Winner takes it all

Sunday, 22 June 2014 - 6:45am IST | Place: Mumbai | Agency: DNA
Mumbai girl Aashrita Kamath, the designer in the Student Academy Award winning film Interstate, speaks to Kavita Devgan on her journey and what she has learned along the way

Immigration drama Interstate, a film designed by production designer and art director Aashrita Kamath, was announced as the winner of the Student Academy Award in the Narrative Film Category on June 7 in Los Angeles. The national film competition is conducted by the Academy of Motion Picture Arts and Sciences and the Academy Foundation, which oversees the Oscars. Through these awards, the Academy recognises and encourages promising filmmakers, and past winners include Spike Lee (Malcolm X, Do the Right Thing), John Lasseter (Toy Story) and Robert Zemeckis (Back to the Future, Forrest Gump).
The film won a bronze award amidst tough competition; 250 films were submitted this year. Screened at the Palm Beach International Film Festival, Rhode Island International Film Festival and the Los Angeles Latino International Festival, Interstate has recently won 'Best International Short Film' at Opera Prima Granda in Spain, and has also been nominated for the prestigious Student BAFTA. Aashrita is overwhelmed with the response. "The response has been tremendous and people have empathised with the story and the design. And that has made me very happy," she says.

Home-grown
Aashrita is your quintessential Mumbai girl. After Rishi Valley School, which she says shaped her into an independent thinker, she studied Sociology at St Xavier's College, Mumbai, and then dived headlong into films. "Living in Mumbai, which is the heart and soul of Bollywood, was of immense fascination to me," she says. She began as a set dresser on the film West is West, with the acclaimed production designer Aradhana Seth (Earth, Fire, Don), went on to work as property master with Suzanne Caplan Merwanji on Zindagi Na Milegi Dobara, and worked on a few commercials. She even co-directed a short film, Seher Hone Tak with Farhad Ahmed Dehlvi, a poignant observation of the lonely existence of an elderly woman living alone in a Mumbai high rise, before she decided that she wanted to further her skills and study the art of production design formally.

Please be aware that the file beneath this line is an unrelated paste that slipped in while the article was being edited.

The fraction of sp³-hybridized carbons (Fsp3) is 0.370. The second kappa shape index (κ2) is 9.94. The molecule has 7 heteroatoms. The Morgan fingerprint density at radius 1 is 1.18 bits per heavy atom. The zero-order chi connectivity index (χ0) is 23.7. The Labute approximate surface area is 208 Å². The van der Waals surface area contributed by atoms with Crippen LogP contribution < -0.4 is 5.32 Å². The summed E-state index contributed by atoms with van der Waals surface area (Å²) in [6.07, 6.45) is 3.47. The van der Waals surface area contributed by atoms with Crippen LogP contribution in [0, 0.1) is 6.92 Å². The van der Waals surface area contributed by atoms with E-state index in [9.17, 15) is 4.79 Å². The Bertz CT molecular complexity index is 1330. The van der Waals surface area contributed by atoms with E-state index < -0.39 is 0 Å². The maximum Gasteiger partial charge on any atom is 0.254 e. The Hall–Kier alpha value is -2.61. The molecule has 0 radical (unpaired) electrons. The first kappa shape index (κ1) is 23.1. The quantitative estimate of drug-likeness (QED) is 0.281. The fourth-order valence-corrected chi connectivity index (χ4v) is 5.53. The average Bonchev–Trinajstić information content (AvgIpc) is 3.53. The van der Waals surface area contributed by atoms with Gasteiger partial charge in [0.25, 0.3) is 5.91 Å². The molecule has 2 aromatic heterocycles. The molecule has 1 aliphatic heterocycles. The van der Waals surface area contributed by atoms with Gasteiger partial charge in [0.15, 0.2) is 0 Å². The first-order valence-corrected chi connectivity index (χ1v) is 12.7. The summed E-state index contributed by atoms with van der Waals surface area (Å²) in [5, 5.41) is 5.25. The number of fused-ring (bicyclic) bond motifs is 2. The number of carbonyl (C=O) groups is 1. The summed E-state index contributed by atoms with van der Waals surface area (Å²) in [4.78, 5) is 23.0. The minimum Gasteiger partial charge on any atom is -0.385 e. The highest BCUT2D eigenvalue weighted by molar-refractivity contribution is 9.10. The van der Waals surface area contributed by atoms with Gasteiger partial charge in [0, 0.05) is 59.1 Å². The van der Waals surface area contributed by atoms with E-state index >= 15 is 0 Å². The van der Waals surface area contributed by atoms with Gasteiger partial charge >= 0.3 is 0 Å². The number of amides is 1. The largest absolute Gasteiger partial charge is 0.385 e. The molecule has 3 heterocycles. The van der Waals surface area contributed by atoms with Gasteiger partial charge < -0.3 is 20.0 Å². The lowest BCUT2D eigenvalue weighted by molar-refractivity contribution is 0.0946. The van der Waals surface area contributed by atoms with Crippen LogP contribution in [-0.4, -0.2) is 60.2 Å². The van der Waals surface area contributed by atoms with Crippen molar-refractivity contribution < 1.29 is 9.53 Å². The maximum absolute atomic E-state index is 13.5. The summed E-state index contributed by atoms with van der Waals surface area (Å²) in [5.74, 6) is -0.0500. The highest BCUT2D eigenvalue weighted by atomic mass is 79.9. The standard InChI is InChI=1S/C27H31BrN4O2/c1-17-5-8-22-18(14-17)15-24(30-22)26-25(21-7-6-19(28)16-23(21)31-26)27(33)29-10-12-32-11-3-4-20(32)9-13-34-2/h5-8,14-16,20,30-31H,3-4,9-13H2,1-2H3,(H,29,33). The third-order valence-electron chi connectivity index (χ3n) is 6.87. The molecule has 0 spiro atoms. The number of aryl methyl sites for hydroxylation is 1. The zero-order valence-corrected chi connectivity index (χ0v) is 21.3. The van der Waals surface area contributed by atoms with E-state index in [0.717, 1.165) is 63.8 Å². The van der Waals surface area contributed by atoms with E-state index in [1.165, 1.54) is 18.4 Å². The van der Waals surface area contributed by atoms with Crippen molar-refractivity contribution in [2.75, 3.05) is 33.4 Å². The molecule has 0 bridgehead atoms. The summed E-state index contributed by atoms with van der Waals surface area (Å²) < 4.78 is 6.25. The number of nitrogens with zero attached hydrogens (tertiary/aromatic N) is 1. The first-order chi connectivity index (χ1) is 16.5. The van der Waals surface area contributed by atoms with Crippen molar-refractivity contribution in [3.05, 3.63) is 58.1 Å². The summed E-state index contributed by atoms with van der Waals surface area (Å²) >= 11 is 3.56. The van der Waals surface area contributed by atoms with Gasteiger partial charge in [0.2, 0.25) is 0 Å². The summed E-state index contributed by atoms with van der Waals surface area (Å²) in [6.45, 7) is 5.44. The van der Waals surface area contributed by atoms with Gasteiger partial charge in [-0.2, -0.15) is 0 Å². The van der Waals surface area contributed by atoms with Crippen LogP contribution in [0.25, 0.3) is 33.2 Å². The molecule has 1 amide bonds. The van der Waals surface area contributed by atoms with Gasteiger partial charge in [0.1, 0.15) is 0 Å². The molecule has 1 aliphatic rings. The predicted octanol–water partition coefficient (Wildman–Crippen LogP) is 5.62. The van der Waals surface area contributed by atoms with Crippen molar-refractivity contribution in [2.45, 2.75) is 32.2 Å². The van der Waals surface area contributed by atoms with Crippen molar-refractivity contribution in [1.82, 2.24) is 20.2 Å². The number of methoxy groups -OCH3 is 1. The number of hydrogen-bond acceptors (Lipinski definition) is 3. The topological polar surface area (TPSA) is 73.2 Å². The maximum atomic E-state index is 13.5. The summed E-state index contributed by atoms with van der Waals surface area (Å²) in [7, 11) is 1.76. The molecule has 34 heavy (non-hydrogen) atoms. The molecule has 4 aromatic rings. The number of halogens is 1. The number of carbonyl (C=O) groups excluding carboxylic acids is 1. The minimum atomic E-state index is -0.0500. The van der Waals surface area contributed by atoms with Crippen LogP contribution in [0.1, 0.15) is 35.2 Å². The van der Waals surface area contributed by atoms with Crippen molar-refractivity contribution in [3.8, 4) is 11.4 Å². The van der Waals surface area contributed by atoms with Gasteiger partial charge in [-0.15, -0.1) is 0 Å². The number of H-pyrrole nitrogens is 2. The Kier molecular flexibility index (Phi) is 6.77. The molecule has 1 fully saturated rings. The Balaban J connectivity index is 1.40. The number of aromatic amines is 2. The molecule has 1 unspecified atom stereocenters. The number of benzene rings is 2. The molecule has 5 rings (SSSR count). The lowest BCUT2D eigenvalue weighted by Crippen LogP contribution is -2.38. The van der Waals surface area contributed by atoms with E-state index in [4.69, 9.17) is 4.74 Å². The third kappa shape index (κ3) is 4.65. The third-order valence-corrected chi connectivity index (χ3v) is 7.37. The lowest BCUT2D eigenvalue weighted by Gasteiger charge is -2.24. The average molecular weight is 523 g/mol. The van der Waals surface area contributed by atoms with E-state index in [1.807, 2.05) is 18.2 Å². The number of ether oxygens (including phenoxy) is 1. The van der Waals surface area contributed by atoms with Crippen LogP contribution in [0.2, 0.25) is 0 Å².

So, in 2011, she enrolled at the AFI Conservatory in Los Angeles in the heart of Hollywood on the merit of her work; they only take 14 students every year as part of their production design programme. During the intensive two-year course she learnt how to effectively execute conceptual designs and understood Hollywood's functioning. Trips to Universal Studios and Warner Brothers prop house were routine. Often she would be loading her props & set dressing into a truck alongside TV shows like How I Met your Mother and The Big Bang Theory. But the most important lesson she says she took away from her time there is that the design always stems from the story and that good films are born from great collaborations.

Interstate
Interstate, one of the thesis films she designed in her final year at the Institute, tells the story of Joaquin, a 40-year-old driving instructor who teaches illegal immigrants to drive, taking them to Utah so they can get driver's licences in a state that doesn't require a Social Security number. The law catches up with him and he faces a dilemma that may haunt him forever. "It is a story of love, hope and faith, and that is why people universally are able to connect with it," feels Aashrita.
Being in LA, it is impossible to ignore the large immigrant Latino population and their aspirations. While designing the look and feel of the film, I researched many immigrant families to see their working and living environment and based the film's design on that. Camille Stochitch (the writer and director of the film) and I agreed that to bring out the essence of the story, we had to capture LA in a different light," she says.
"One usually sees the glitzy and glamorous face of the city, home to the stars and Hollywood. It isn't very often when one sees the underbelly. We chose to set the film in East LA and capture a very real, working-class vibe. We were clear that we wanted the murals and street art to play an important role in the film and chose them according to the emotions of each scene."

What next?
Currently, Aashrita is assisting designer Tino Schaedler on a science-fiction film produced by Ridley Scott and directed by AFI alumnus Drake Doremus. On the road ahead, She wants to design movies that give her the opportunity to create new and interesting worlds. "I really enjoy working with a director to help achieve is or her vision for the story. Being in LA has provided me with an opportunity to interact with some of the world's best storytellers. In India, too, today, there is new wave of filmmakers who are producing quality cinema that is being noticed the world over. I look forward to the possibility of working with them in the near future," she signs off.




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